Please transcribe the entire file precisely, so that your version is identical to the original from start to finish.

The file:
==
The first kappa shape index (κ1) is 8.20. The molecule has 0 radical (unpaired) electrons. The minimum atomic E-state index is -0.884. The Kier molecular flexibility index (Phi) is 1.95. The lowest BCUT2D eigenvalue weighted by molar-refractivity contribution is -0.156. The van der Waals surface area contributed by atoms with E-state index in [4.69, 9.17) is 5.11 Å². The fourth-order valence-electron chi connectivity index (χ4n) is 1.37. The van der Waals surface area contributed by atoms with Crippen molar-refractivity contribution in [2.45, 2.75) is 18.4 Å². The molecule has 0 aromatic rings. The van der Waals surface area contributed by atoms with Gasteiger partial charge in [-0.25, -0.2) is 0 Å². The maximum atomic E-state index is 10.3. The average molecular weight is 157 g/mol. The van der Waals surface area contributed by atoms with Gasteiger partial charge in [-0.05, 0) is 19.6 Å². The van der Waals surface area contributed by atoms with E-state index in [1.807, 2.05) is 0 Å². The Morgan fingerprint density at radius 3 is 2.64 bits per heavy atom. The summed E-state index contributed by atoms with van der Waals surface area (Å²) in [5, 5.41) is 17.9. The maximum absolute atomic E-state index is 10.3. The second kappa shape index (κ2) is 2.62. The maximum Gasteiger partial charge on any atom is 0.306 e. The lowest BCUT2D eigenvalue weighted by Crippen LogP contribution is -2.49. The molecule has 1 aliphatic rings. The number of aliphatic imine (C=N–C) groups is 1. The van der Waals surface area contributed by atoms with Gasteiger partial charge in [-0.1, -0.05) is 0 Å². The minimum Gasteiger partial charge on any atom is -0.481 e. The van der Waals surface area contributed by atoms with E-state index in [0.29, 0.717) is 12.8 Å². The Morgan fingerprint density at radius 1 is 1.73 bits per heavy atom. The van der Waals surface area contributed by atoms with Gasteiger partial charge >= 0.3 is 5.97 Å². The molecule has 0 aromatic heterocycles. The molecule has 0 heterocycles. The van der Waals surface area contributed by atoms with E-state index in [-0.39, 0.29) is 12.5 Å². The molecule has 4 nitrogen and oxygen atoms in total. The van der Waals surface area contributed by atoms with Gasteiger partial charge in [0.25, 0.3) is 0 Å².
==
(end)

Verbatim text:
The first kappa shape index (κ1) is 8.20. The molecule has 0 radical (unpaired) electrons. The minimum atomic E-state index is -0.884. The Kier molecular flexibility index (Phi) is 1.95. The lowest BCUT2D eigenvalue weighted by molar-refractivity contribution is -0.156. The van der Waals surface area contributed by atoms with E-state index in [4.69, 9.17) is 5.11 Å². The fourth-order valence-electron chi connectivity index (χ4n) is 1.37. The van der Waals surface area contributed by atoms with Crippen molar-refractivity contribution in [2.45, 2.75) is 18.4 Å². The molecule has 0 aromatic rings. The van der Waals surface area contributed by atoms with Gasteiger partial charge in [-0.25, -0.2) is 0 Å². The maximum atomic E-state index is 10.3. The average molecular weight is 157 g/mol. The van der Waals surface area contributed by atoms with Gasteiger partial charge in [-0.05, 0) is 19.6 Å². The van der Waals surface area contributed by atoms with E-state index in [1.807, 2.05) is 0 Å². The Morgan fingerprint density at radius 3 is 2.64 bits per heavy atom. The summed E-state index contributed by atoms with van der Waals surface area (Å²) in [5, 5.41) is 17.9. The maximum absolute atomic E-state index is 10.3. The second kappa shape index (κ2) is 2.62. The maximum Gasteiger partial charge on any atom is 0.306 e. The lowest BCUT2D eigenvalue weighted by Crippen LogP contribution is -2.49. The molecule has 1 aliphatic rings. The number of aliphatic imine (C=N–C) groups is 1. The van der Waals surface area contributed by atoms with Gasteiger partial charge in [-0.1, -0.05) is 0 Å². The minimum Gasteiger partial charge on any atom is -0.481 e. The van der Waals surface area contributed by atoms with E-state index in [0.29, 0.717) is 12.8 Å². The Morgan fingerprint density at radius 1 is 1.73 bits per heavy atom. The van der Waals surface area contributed by atoms with Gasteiger partial charge >= 0.3 is 5.97 Å². The molecule has 0 aromatic heterocycles. The molecule has 0 heterocycles. The van der Waals surface area contributed by atoms with E-state index in [-0.39, 0.29) is 12.5 Å². The molecule has 4 nitrogen and oxygen atoms in total. The van der Waals surface area contributed by atoms with Gasteiger partial charge in [0.25, 0.3) is 0 Å².